The young and affluent liberals have been captivated by Obama's charisma, the unstated notion that electing a black man will be absolution for the years of discrimination and prejudice, and the expectation that Obama's undoubted appeal to the outside world will repair America's image. All understandable, but these emotions have been allowed to swamp the commonplace imperatives of journalism: curiosity and scepticism.
All the mainstream national outlets were extraordinarily slow to check Obama's background. And until it became inescapable because of a video rant, they wouldn't investigate the Reverend Jeremiah Wright connection for fear of being accused of racism. They wouldn't explore Obama's dealing with the corrupt, now convicted, Chicago businessman Tony Rezko. They haven't investigated Obama's pledge to get rid of the secret ballot in trade union affairs. After years of inveighing against "money in politics", they've tolerated his breach of the pledge to restrict himself to public financing as McCain has done (to his cost). Now the LA Times refuses to release a possibly compromising video, which shows Obama praising Palestinian activist Rashid Khalidi at a 2003 banquet, saying its promises to its source prevent it from doing so.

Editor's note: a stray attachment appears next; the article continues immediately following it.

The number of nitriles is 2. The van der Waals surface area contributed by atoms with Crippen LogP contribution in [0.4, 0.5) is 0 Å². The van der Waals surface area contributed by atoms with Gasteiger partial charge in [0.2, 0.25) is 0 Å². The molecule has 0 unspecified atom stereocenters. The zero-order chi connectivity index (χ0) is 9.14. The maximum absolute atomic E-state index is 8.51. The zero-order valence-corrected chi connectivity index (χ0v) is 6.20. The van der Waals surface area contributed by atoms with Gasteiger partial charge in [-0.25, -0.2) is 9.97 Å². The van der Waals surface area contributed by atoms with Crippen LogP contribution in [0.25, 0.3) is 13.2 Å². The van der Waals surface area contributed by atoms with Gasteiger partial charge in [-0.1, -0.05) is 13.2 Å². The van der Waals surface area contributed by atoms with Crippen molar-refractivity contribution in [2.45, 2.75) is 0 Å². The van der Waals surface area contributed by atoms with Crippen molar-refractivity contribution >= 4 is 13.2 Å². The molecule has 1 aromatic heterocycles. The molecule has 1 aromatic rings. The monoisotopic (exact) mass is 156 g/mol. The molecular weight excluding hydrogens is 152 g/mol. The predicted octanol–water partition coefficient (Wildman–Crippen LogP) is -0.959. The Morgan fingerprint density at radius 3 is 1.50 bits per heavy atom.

The British press is notorious for political distortions, which more or less balance out. But the American press likes to think of itself as more superior and detached than it actually is. In 2000, the mainstream media did a great deal to elect George Bush by portraying Al Gore as a boastful liar.
Let's hope the consequences of electing "the one" will be as wondrous as the press has led the voters to believe.
• Harold Evans is former editor of the Times and the Sunday Times, and author of The American CenturyNote: Articles listed under "Middle East studies in the News" provide information on current developments concerning Middle East studies on North American campuses. These reports do not necessarily reflect the views of Campus Watch and do not necessarily correspond to Campus Watch's critique.